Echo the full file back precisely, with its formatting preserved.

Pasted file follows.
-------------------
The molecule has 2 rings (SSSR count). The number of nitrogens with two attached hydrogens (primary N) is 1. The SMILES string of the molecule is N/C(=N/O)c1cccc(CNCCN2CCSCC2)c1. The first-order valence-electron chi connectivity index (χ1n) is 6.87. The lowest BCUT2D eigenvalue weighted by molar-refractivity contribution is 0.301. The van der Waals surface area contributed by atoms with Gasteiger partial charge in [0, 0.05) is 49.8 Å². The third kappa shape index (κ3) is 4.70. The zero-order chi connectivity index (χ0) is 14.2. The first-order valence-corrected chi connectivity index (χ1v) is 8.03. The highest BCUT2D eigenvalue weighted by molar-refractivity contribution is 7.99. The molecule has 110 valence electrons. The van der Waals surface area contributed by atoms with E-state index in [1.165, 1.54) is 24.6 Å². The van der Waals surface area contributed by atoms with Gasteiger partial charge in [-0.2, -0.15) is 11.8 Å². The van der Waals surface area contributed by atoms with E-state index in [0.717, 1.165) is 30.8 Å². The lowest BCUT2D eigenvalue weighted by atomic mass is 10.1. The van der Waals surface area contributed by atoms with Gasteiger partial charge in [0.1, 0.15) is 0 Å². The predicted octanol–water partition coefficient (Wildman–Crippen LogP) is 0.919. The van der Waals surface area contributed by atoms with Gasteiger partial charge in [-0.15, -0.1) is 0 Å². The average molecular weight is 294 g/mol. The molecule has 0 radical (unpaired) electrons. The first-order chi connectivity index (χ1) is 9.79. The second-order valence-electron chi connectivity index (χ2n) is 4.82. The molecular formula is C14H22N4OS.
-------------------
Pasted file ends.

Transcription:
The molecule has 2 rings (SSSR count). The number of nitrogens with two attached hydrogens (primary N) is 1. The SMILES string of the molecule is N/C(=N/O)c1cccc(CNCCN2CCSCC2)c1. The first-order valence-electron chi connectivity index (χ1n) is 6.87. The lowest BCUT2D eigenvalue weighted by molar-refractivity contribution is 0.301. The van der Waals surface area contributed by atoms with Gasteiger partial charge in [0, 0.05) is 49.8 Å². The third kappa shape index (κ3) is 4.70. The zero-order chi connectivity index (χ0) is 14.2. The first-order valence-corrected chi connectivity index (χ1v) is 8.03. The highest BCUT2D eigenvalue weighted by molar-refractivity contribution is 7.99. The molecule has 110 valence electrons. The van der Waals surface area contributed by atoms with E-state index in [1.165, 1.54) is 24.6 Å². The van der Waals surface area contributed by atoms with Gasteiger partial charge in [-0.2, -0.15) is 11.8 Å². The van der Waals surface area contributed by atoms with E-state index in [0.717, 1.165) is 30.8 Å². The lowest BCUT2D eigenvalue weighted by atomic mass is 10.1. The van der Waals surface area contributed by atoms with Gasteiger partial charge in [0.1, 0.15) is 0 Å². The predicted octanol–water partition coefficient (Wildman–Crippen LogP) is 0.919. The van der Waals surface area contributed by atoms with Gasteiger partial charge in [-0.15, -0.1) is 0 Å². The average molecular weight is 294 g/mol. The molecule has 0 radical (unpaired) electrons. The first-order chi connectivity index (χ1) is 9.79. The second-order valence-electron chi connectivity index (χ2n) is 4.82. The molecular formula is C14H22N4OS.